This bill denies consumers “easy access to the cheapest products available,” say Krisztina Pusok and Edward Longe of the American Consumer Institute. “Covered platforms would be banned from business practices that ‘advantages the covered platform operator’s own products, services, or lines of business over those of a competing business or potential competing business that utilizes the covered platform.’ Amazon, for example, would not be able to prioritize its own products over the products of its competitors. For consumers, this likely means they will be denied easy access to the cheapest products available.”
American consumers would face higher prices on products and services that made their lives easier during the pandemic, warns Kir Nuthi, Public Affairs Manager of NetChoice. “If even one of these bills makes it through the cracks of Congress, the result would devastate American consumers — driving up the prices of products we love while also taking away a digital ecosystem that’s gotten easier to use and kept our social lives moving last year during the coronavirus pandemic.”
The bill would deter innovations that benefit consumers and make their lives easier.
The bill “fails to understand the innovation dynamics” and “throws consumers’ interests out of the window,” writes Marianela Lopez-Galdos of the Computer & Communications Industry Association. “This bill fails to understand the innovation dynamics that characterize the digital economy and the importance of promoting successful business models. As such, it not only distorts the digital services space, but also imposes restrictions on the digitization of the economy as it creates negative incentives for traditional businesses to transform themselves into consumer-centric multi-sided business models. In the end, this bill throws consumers’ interests out of the window and instead focuses upon what antitrust frameworks do not seek to pursue, i.e. protect competitors rather than the competitive process.”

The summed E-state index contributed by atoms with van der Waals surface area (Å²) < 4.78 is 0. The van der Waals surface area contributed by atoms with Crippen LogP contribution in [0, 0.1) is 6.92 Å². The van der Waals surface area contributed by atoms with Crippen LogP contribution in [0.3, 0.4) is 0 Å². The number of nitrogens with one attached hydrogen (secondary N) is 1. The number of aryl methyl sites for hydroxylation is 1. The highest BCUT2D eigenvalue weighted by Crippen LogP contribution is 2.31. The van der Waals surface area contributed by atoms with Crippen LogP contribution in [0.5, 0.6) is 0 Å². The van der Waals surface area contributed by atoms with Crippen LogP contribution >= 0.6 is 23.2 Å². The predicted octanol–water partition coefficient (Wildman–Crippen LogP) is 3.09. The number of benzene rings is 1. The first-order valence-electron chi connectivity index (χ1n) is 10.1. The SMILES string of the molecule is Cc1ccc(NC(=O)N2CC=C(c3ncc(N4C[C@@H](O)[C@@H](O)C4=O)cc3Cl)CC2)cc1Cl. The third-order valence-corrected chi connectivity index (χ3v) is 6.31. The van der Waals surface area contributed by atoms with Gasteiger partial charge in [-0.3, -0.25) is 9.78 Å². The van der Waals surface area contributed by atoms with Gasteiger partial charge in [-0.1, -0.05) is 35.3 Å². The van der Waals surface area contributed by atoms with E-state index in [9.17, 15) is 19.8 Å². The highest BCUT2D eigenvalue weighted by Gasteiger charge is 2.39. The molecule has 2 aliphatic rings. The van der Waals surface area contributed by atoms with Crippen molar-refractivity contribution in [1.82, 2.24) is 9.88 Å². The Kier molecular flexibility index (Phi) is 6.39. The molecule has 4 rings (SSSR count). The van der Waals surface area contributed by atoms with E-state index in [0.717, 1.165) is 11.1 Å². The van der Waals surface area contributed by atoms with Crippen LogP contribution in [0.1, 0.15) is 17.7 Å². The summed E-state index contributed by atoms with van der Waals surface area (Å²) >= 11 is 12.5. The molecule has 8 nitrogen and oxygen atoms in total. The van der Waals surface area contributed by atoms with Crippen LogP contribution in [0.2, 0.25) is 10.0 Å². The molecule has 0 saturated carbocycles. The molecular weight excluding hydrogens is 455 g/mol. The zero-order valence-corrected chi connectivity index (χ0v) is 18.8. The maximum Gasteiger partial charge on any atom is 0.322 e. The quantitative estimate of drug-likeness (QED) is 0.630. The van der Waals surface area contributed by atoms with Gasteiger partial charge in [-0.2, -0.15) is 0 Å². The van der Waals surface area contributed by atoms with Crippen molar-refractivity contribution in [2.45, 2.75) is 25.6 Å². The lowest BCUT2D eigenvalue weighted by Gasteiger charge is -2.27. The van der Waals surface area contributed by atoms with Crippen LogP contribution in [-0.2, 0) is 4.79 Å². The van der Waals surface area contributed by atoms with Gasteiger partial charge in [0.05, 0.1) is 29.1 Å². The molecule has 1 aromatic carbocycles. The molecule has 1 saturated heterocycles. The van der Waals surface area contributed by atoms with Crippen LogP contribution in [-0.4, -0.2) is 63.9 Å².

The bill would undermine the ability of leading companies to “offer efficient and innovative products and services for American consumers,” reminds Aurelien Portuese, Director of the Information Technology and Innovation Foundation. “[To] prohibit a company to offer bundled services such as a smartphone with pre-installed apps, would destroy the incentive to innovate with new and cheaper products. As innovation requires market power to materialize, the bills would drastically reduce large companies’ ability to offer efficient and innovative products and services for American consumers.”